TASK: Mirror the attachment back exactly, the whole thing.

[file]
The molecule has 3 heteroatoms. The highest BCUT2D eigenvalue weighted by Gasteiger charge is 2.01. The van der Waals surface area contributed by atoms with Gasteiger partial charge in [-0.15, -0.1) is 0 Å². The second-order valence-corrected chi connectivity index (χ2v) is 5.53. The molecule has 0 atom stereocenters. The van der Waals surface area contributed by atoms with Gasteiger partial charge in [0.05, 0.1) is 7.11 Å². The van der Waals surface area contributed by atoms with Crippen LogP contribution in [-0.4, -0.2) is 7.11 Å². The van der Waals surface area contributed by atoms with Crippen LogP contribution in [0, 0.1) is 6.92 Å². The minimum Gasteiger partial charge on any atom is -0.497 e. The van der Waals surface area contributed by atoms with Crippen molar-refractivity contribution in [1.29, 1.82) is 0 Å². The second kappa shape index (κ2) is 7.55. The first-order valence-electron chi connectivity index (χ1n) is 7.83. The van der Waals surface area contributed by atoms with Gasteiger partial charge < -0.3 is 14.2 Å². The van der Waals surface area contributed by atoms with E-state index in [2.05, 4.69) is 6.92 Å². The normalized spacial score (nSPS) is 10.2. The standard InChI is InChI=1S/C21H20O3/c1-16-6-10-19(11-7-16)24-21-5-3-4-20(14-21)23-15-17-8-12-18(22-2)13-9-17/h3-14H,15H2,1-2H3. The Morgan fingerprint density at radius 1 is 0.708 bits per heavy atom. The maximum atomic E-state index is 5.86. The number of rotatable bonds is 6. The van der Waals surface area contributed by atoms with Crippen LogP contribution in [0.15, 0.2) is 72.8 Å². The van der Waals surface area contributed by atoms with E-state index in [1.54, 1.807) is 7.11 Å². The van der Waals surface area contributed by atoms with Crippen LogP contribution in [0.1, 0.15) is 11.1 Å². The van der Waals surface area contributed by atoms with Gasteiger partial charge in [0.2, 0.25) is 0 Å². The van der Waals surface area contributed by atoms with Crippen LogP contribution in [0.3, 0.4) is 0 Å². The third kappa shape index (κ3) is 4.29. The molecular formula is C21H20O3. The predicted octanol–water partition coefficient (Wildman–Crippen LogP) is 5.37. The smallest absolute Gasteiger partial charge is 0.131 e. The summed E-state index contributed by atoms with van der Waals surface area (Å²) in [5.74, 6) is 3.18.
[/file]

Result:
The molecule has 3 heteroatoms. The highest BCUT2D eigenvalue weighted by Gasteiger charge is 2.01. The van der Waals surface area contributed by atoms with Gasteiger partial charge in [-0.15, -0.1) is 0 Å². The second-order valence-corrected chi connectivity index (χ2v) is 5.53. The molecule has 0 atom stereocenters. The van der Waals surface area contributed by atoms with Gasteiger partial charge in [0.05, 0.1) is 7.11 Å². The van der Waals surface area contributed by atoms with Crippen LogP contribution in [-0.4, -0.2) is 7.11 Å². The van der Waals surface area contributed by atoms with Crippen LogP contribution in [0, 0.1) is 6.92 Å². The minimum Gasteiger partial charge on any atom is -0.497 e. The van der Waals surface area contributed by atoms with Crippen molar-refractivity contribution in [1.29, 1.82) is 0 Å². The second kappa shape index (κ2) is 7.55. The first-order valence-electron chi connectivity index (χ1n) is 7.83. The van der Waals surface area contributed by atoms with Gasteiger partial charge < -0.3 is 14.2 Å². The van der Waals surface area contributed by atoms with E-state index in [2.05, 4.69) is 6.92 Å². The normalized spacial score (nSPS) is 10.2. The standard InChI is InChI=1S/C21H20O3/c1-16-6-10-19(11-7-16)24-21-5-3-4-20(14-21)23-15-17-8-12-18(22-2)13-9-17/h3-14H,15H2,1-2H3. The Morgan fingerprint density at radius 1 is 0.708 bits per heavy atom. The maximum atomic E-state index is 5.86. The number of rotatable bonds is 6. The van der Waals surface area contributed by atoms with Crippen LogP contribution in [0.15, 0.2) is 72.8 Å². The van der Waals surface area contributed by atoms with E-state index in [1.54, 1.807) is 7.11 Å². The van der Waals surface area contributed by atoms with Crippen LogP contribution in [0.1, 0.15) is 11.1 Å². The van der Waals surface area contributed by atoms with Gasteiger partial charge in [0.2, 0.25) is 0 Å². The van der Waals surface area contributed by atoms with Crippen LogP contribution in [0.3, 0.4) is 0 Å². The third kappa shape index (κ3) is 4.29. The molecular formula is C21H20O3. The predicted octanol–water partition coefficient (Wildman–Crippen LogP) is 5.37. The smallest absolute Gasteiger partial charge is 0.131 e. The summed E-state index contributed by atoms with van der Waals surface area (Å²) in [5.74, 6) is 3.18.